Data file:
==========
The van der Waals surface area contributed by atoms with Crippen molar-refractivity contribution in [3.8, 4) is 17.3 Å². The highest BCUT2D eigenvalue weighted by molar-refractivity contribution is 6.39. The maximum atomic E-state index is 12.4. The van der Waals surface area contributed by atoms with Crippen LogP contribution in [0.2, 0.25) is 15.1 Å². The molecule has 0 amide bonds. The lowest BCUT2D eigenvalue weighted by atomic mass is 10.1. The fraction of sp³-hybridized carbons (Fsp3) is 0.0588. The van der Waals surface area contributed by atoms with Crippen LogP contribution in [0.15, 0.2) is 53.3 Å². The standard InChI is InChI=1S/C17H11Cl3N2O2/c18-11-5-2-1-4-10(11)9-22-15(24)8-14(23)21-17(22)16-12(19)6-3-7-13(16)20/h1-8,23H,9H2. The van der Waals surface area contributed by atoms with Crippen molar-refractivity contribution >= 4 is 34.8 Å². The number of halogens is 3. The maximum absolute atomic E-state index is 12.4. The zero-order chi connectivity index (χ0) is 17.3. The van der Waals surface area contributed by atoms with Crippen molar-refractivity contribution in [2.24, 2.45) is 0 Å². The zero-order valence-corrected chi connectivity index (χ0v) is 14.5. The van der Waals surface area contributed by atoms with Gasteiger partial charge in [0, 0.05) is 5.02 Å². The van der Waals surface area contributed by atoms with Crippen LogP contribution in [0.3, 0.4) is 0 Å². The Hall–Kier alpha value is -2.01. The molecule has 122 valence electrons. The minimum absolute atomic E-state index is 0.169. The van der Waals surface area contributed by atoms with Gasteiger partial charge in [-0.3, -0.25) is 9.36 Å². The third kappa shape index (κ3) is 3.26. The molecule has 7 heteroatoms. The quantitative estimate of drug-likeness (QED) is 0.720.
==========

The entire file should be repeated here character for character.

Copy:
The van der Waals surface area contributed by atoms with Crippen molar-refractivity contribution in [3.8, 4) is 17.3 Å². The highest BCUT2D eigenvalue weighted by molar-refractivity contribution is 6.39. The maximum atomic E-state index is 12.4. The van der Waals surface area contributed by atoms with Crippen LogP contribution in [0.2, 0.25) is 15.1 Å². The molecule has 0 amide bonds. The lowest BCUT2D eigenvalue weighted by atomic mass is 10.1. The fraction of sp³-hybridized carbons (Fsp3) is 0.0588. The van der Waals surface area contributed by atoms with Crippen LogP contribution in [0.15, 0.2) is 53.3 Å². The standard InChI is InChI=1S/C17H11Cl3N2O2/c18-11-5-2-1-4-10(11)9-22-15(24)8-14(23)21-17(22)16-12(19)6-3-7-13(16)20/h1-8,23H,9H2. The van der Waals surface area contributed by atoms with Crippen molar-refractivity contribution >= 4 is 34.8 Å². The number of halogens is 3. The maximum absolute atomic E-state index is 12.4. The zero-order chi connectivity index (χ0) is 17.3. The van der Waals surface area contributed by atoms with Crippen molar-refractivity contribution in [2.24, 2.45) is 0 Å². The zero-order valence-corrected chi connectivity index (χ0v) is 14.5. The van der Waals surface area contributed by atoms with Gasteiger partial charge in [0, 0.05) is 5.02 Å². The van der Waals surface area contributed by atoms with Crippen LogP contribution in [0.3, 0.4) is 0 Å². The Hall–Kier alpha value is -2.01. The molecule has 122 valence electrons. The minimum absolute atomic E-state index is 0.169. The van der Waals surface area contributed by atoms with Gasteiger partial charge in [-0.3, -0.25) is 9.36 Å². The third kappa shape index (κ3) is 3.26. The molecule has 7 heteroatoms. The quantitative estimate of drug-likeness (QED) is 0.720.